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Four Reasons Not to Bring a Car to College
The on-campus college experience is a time when freedom and simplicity reign. As long as you stay on top of your studies, no one will bug you if you keep peculiar hours or live to the fullest. And as long as you stay out of trouble, no one will hear what you’ve been up to, either.
Of course, the freedom to stay up late is one thing. The kind of freedom you really want is the ability get around. And if you want more freedom than most, you may think keeping a car on campus is the answer. But, is it?
Four Reasons to Leave Your Car at Home
Unfortunately, bringing a car to college can cause just as many problems as it solves. While some of the implications are of the practical variety, other potential issues are financial in nature. Before you bring your car to college, consider these downsides:
Reason #1: Many colleges discourage bringing a car to school.
If you’re living on campus, you might be in for a rude awakening if you bring your car to school. That’s because many colleges and universities discourage it, and create rules and requirements that limit car use.
One common rule employed by schools is banning on-campus parking or limiting parking to a large lot that is fairly far away. So, each time you want to use your car, you have to catch a ride – or hoof it – to your designated parking space.
By and large, college campuses were created for pedestrians – and not automobile traffic. As such, there may not be many parking spots on campus, either – aside from those designated for staff.
So, if you bring your car and park it in the student lot, it may not be feasible to drive it that often anyway.
Reason #2: You may not be allowed to bring your car – even if you want to.
Some schools are adamant about students not bringing their cars to school, and that’s particularly true when it comes to incoming freshmen.
At the State University of New York at Albany, for example, freshmen aren’t allowed to bring a car, register one, or park their car anywhere within campus limits. No exemptions are made for students who have off-campus jobs, either. And yeah, they take this stuff seriously. Take a look at this warning on the SUNY Albany website:
“Please be aware that ANYONE attempting to register a vehicle for a RESIDENT FRESHMAN is subject to referral to the Student Judicial Board for review. Both parties referred may be placed on disciplinary probation, and prohibited from operating/parking a vehicle on campus for an additional year. In addition, any vehicle registered to a RESIDENT FRESHMAN will be placed on the TOW LIST and the vehicle will be towed at the owner’s expense, even if legally parked.”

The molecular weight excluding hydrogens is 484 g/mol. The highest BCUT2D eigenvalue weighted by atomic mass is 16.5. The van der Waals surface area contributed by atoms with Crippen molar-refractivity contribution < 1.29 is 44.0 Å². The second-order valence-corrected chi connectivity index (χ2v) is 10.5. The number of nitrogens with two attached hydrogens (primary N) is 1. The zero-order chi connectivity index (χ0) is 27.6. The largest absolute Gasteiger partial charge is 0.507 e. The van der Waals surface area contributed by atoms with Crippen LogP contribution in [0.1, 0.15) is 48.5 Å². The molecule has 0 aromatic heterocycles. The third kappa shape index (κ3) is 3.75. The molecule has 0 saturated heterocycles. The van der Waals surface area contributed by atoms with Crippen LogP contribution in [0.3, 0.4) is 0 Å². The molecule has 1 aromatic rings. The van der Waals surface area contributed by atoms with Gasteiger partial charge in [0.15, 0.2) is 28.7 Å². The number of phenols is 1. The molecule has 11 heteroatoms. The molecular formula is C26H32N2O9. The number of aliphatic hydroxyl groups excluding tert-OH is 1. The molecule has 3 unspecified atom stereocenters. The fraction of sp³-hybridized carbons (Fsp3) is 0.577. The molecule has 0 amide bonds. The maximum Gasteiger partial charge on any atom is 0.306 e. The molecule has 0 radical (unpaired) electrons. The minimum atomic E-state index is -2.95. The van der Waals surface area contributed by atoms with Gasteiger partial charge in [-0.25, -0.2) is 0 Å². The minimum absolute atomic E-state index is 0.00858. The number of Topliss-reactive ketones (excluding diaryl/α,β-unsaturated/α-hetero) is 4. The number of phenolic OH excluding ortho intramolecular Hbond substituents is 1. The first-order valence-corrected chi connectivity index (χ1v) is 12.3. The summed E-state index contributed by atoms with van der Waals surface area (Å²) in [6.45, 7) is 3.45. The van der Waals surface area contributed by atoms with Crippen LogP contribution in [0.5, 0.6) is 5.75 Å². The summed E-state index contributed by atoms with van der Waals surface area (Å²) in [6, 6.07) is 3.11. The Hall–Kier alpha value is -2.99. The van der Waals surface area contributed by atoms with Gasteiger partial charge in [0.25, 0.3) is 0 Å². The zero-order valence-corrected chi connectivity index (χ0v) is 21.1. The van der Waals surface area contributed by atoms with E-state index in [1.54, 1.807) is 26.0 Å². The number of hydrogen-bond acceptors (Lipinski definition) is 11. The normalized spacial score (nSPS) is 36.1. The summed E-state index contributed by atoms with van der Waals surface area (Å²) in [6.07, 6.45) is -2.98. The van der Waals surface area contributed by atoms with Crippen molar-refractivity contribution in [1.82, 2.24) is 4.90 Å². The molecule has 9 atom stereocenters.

Before you bring your car to school, you need to know if it’s allowed. If not – or if rules are too stringent – the decision will probably be made for you.
Reason #3: Having access to a car can be a huge distraction.
While you might think getting away from campus is a good idea, it might be the opposite of what you need. When you’re first getting acclimated to college life, having the option to leave any time you want can work against your long-term goals.
When you have a car, you can go out at night, drive a few towns away to see a friend, or drive into the big city every weekend. But when you’re stuck on campus, you don’t have as many options. As a result, you might spend more time studying and getting to know more people on campus – you know, the things you came to college to do in the first place.
Having a car on campus might pull you away from school more often than not, and as a new student, that’s hardly a good thing. If you want to focus on your studies and your future, you’ll often be better off if you don’t have the option to leave.
Reason #4: Taking a car to college costs money – money you don’t have.
If you’re living on a college campus, it’s safe to say you’re racking up a pretty hefty bill. But when you bring your car along for the ride, you could end up even worse off financially.
Not only will you need to pay for long-term parking if your school charges, but you’ll rack up small parking charges as you take your car from place to place. Add onto that the costs of gas, more frequent oil changes, and more wear and tear, and you could end up several hundred dollars in the hole every month.
On top of that, having a car makes it easier to go places that require you to spend money. A late-night trip to your favorite restaurant, a night out bowling, or a boozy Saturday evening at a local club are all within your reach if you can drive. And boy, will those events cost you.
It’s true that public transportation costs can add up, but many colleges operate a free transit system for students, and you should be able to walk (for free) most of the time anyway. By keeping your car at home, you can avoid spending unnecessarily over the long run.
The Bottom Line
If you think a car is a must-have at college, think again. Not only do some schools discourage bringing one, they can make it costly, too.
And if your goal is studying hard and getting ahead in life, a car can cost you in that respect as well. Just remember, what you want and what you need are not always one and the same. And if you’re trying to finish school and earn a degree, a car is probably the last thing you need.
Holly Johnson is an award-winning personal finance writer who is obsessed with frugality, budgeting, and travel. She blogs at ClubThrifty.com and teaches others how to write online at EarnMoreWriting.com.
- College Un-Checklist: 10 Things Not to Bring to Campus
- Commuting by Car, Uber, Train, Bike, or on Foot: Which Saves the Most Time and Money?
- What to Bring to College: The Smart (and Frugal) College Checklist
Did you bring a car to college? Why or why not?